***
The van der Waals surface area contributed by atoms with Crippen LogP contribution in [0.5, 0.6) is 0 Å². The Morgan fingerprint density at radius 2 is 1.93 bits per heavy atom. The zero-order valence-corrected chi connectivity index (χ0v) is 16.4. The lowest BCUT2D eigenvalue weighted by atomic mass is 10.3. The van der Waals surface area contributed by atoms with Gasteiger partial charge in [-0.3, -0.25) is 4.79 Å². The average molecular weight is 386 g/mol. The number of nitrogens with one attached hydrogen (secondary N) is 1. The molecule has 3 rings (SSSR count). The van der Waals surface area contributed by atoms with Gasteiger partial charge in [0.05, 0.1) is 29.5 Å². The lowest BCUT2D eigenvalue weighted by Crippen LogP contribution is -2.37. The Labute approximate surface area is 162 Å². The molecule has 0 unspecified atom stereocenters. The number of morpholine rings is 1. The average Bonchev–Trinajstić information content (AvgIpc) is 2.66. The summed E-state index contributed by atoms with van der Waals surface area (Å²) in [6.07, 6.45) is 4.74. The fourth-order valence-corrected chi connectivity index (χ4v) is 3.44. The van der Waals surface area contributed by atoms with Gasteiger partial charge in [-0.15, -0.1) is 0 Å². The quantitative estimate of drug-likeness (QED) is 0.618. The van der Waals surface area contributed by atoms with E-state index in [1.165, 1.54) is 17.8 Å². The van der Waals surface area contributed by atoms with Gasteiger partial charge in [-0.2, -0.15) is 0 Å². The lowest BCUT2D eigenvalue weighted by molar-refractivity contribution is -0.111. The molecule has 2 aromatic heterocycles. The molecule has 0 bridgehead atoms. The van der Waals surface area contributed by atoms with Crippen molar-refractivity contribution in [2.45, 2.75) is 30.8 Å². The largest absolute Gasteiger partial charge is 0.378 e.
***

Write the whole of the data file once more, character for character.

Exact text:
The van der Waals surface area contributed by atoms with Crippen LogP contribution in [0.5, 0.6) is 0 Å². The Morgan fingerprint density at radius 2 is 1.93 bits per heavy atom. The zero-order valence-corrected chi connectivity index (χ0v) is 16.4. The lowest BCUT2D eigenvalue weighted by atomic mass is 10.3. The van der Waals surface area contributed by atoms with Gasteiger partial charge in [-0.3, -0.25) is 4.79 Å². The average molecular weight is 386 g/mol. The number of nitrogens with one attached hydrogen (secondary N) is 1. The molecule has 3 rings (SSSR count). The van der Waals surface area contributed by atoms with Gasteiger partial charge in [0.05, 0.1) is 29.5 Å². The lowest BCUT2D eigenvalue weighted by Crippen LogP contribution is -2.37. The Labute approximate surface area is 162 Å². The molecule has 0 unspecified atom stereocenters. The number of morpholine rings is 1. The average Bonchev–Trinajstić information content (AvgIpc) is 2.66. The summed E-state index contributed by atoms with van der Waals surface area (Å²) in [6.07, 6.45) is 4.74. The fourth-order valence-corrected chi connectivity index (χ4v) is 3.44. The van der Waals surface area contributed by atoms with Gasteiger partial charge in [-0.15, -0.1) is 0 Å². The quantitative estimate of drug-likeness (QED) is 0.618. The van der Waals surface area contributed by atoms with E-state index in [1.165, 1.54) is 17.8 Å². The van der Waals surface area contributed by atoms with Gasteiger partial charge in [-0.2, -0.15) is 0 Å². The lowest BCUT2D eigenvalue weighted by molar-refractivity contribution is -0.111. The molecule has 2 aromatic heterocycles. The molecule has 0 bridgehead atoms. The van der Waals surface area contributed by atoms with Crippen molar-refractivity contribution in [2.45, 2.75) is 30.8 Å². The largest absolute Gasteiger partial charge is 0.378 e.